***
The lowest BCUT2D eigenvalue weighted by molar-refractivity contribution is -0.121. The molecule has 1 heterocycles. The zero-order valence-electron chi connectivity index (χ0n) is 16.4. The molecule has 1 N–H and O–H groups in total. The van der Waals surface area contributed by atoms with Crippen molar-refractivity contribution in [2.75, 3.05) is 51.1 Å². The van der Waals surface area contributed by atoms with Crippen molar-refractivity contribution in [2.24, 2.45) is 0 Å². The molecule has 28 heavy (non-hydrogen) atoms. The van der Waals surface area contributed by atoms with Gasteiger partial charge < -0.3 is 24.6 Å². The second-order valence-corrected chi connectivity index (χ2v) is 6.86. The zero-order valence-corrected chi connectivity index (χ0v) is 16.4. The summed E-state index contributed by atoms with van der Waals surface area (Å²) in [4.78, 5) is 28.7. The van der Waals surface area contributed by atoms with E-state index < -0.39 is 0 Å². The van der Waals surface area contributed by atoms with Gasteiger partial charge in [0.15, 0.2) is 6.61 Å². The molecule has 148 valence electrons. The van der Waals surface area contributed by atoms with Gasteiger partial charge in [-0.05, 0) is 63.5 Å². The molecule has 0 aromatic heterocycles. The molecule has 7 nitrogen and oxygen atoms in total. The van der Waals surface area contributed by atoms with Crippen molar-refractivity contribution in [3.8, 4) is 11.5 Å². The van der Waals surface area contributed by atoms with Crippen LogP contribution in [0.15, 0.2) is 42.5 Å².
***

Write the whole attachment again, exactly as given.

The lowest BCUT2D eigenvalue weighted by molar-refractivity contribution is -0.121. The molecule has 1 heterocycles. The zero-order valence-electron chi connectivity index (χ0n) is 16.4. The molecule has 1 N–H and O–H groups in total. The van der Waals surface area contributed by atoms with Crippen molar-refractivity contribution in [2.75, 3.05) is 51.1 Å². The van der Waals surface area contributed by atoms with Crippen molar-refractivity contribution in [2.24, 2.45) is 0 Å². The molecule has 28 heavy (non-hydrogen) atoms. The van der Waals surface area contributed by atoms with Gasteiger partial charge < -0.3 is 24.6 Å². The second-order valence-corrected chi connectivity index (χ2v) is 6.86. The zero-order valence-corrected chi connectivity index (χ0v) is 16.4. The summed E-state index contributed by atoms with van der Waals surface area (Å²) in [4.78, 5) is 28.7. The van der Waals surface area contributed by atoms with E-state index < -0.39 is 0 Å². The van der Waals surface area contributed by atoms with Gasteiger partial charge in [0.15, 0.2) is 6.61 Å². The molecule has 148 valence electrons. The van der Waals surface area contributed by atoms with Gasteiger partial charge in [-0.05, 0) is 63.5 Å². The molecule has 0 aromatic heterocycles. The molecule has 7 nitrogen and oxygen atoms in total. The van der Waals surface area contributed by atoms with Crippen molar-refractivity contribution in [3.8, 4) is 11.5 Å². The van der Waals surface area contributed by atoms with Crippen LogP contribution in [0.15, 0.2) is 42.5 Å².